When it comes to cosmetic enhancements, figuring out when to opt for non-surgical procedures and when to consider surgical nips and tucks can be ticky. If you are experiencing the volume loss and skin sagging that naturally arrives with age, injectable filler alone may not be enough and it may not yet be time for a facelift. For those who fall somewhere in between, wanting a natural-looking lift and an increase in collagen (the youth-preserving protein), a PDO thread lift may be the Goldilocks option.
Thread lifts have humble beginnings. They fell out of favor in the early 2000s due to their fragility, visibility under the skin, and lackluster results. Recently, however, the minimally invasive procedure has enjoyed a glow up. After a few enhancements of their own, threads are being utilized from head to toe to behind (specifically: the buttocks).
So, with their ability to address not just skin laxity concerns but also the internal production of collagen, could thread lifts lessen the need for facelifts, if not make them obsolete? The answer is not a simple yes or no, and we’ve gone to the experts to understand the pros and cons of the PDO thread lift.
What Is a PDO Thread Lift?
“A PDO, polydioxanone, thread lift is a procedure that uses dissolvable sutures to rejuvenate and lift sagging skin,” explains Julius Few, MD, a board certified plastic and reconstructive surgeon and founder of the Few Institute. It is one of three types of sutures commonly used in thread lift procedures — the other two types are made from poly-L-lactic acid (PLLA) and polycaprolactone (PCA).
When it comes to choosing PDO, PLLA, or PCA threads, Dr. Few says it really depends on the needs of the patient and their aesthetic goals. “PDO threads are better at repositioning and revitalizing tissue, while PLLA and PCA threads are better at lifting sagging parts of your skin,” he notes. These threads vary in length, diameter, size, and strength, says Cheryl Karcher, MD, a board certified dermatologist in New York City, which all impact the lifting process.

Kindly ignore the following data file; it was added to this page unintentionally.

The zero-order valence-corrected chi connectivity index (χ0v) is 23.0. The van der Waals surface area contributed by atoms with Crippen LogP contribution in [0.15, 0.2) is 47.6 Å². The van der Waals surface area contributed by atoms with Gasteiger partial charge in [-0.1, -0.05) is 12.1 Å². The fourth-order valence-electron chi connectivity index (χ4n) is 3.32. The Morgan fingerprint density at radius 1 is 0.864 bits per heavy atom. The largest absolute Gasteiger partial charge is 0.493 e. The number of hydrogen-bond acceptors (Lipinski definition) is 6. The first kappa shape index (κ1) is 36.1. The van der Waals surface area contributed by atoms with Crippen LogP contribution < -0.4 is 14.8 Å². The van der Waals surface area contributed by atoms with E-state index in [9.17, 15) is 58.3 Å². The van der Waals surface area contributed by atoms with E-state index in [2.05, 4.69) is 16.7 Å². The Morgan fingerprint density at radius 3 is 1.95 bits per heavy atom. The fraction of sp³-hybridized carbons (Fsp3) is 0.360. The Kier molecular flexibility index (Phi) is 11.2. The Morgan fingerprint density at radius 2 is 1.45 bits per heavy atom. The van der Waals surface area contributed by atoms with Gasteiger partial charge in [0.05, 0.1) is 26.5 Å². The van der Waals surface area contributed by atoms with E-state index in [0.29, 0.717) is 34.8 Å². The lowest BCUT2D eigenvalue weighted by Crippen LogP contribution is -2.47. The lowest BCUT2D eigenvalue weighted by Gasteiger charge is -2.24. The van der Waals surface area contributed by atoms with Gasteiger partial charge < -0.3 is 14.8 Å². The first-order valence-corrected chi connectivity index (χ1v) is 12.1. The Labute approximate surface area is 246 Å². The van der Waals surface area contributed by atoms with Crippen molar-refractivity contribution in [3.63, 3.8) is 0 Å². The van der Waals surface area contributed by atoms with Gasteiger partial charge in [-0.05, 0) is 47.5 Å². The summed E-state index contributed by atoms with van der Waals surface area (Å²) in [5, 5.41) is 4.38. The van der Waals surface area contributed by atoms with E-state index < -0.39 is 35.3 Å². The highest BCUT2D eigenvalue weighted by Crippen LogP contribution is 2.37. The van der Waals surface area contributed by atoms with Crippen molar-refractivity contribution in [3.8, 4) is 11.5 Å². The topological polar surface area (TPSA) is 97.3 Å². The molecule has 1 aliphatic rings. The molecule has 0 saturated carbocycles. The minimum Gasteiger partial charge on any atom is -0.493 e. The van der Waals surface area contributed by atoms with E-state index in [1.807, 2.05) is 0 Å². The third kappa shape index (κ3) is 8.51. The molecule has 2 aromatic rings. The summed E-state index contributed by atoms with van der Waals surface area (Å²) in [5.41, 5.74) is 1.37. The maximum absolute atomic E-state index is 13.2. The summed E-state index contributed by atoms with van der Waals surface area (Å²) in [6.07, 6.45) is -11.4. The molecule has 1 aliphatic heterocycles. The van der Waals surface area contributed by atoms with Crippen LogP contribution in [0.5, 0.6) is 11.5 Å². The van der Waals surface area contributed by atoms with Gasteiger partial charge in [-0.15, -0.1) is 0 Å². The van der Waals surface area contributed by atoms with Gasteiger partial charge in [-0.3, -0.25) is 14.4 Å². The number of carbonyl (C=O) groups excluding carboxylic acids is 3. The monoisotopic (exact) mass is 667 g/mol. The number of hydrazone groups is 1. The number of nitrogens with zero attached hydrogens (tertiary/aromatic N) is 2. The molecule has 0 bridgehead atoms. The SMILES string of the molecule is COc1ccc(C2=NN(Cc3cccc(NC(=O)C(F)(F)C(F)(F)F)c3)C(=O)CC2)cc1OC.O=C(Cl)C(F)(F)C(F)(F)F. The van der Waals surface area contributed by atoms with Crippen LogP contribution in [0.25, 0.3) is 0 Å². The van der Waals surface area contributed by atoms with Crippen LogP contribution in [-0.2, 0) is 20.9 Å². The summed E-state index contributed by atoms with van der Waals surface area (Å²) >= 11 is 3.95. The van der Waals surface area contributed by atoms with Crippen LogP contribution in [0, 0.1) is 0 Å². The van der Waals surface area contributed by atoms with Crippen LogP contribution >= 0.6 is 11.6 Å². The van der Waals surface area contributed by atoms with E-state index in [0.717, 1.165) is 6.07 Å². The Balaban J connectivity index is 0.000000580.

As she explains, “very fine threads would be used in smaller facial areas,” such as around the eyes or the lips. “Medium strength and length threads can lift the jawline, the marionette area, or the lines around the mouth and chin,” she says. Other use cases? Lifting the nasolabial folds and decreasing the wrinkles in the neck, she continues. Last but not least, “wider and stronger threads have been used to address laxity in areas such as breasts, sagging knees, and other body parts that may need a mild lift,” Dr. Karcher adds.
How PDO Threads Work
If you’ve seen videos of thread lifts on social media, the process of threading might look a little graphic. In reality, it is a relatively painless and quick procedure. “A small amount of local anesthesia is inserted into the area where the threads will be placed to lift,” Dr. Karcher says. “The threads are then inserted, gently tightened so that the tissue is gathered, and gently pulled with the excess thread cut.” The threads have little ridges that allow for the thread to act as an anchor and grasp the skin as it is pulled.
Externally, the use of these threads gives the skin the appearance of an immediate, albeit subtle, lift. Internally, the threads stimulate the body’s natural collagen production. They break down over the course of a few months (think: three to six), but the collagen remains. Depending on what the patient is hoping to accomplish, the thread lift may be paired with other facial rejuvenation treatments.
Dr. Few, for example, has developed his own approach for delivering more comprehensive and longer-lasting results. “The Inverso Suspension technique is a non-surgical treatment that I developed to incorporate non-surgical thread lifting with the restoration of lost volume in the jawline with micro Botox® or Xeomin® to the frown muscles of the mouth to create a graceful appearance that is not ‘done’ or unnatural in nature,” he explains. “The results of this approach may last two years or more.”
The Right Candidate for PDO Threads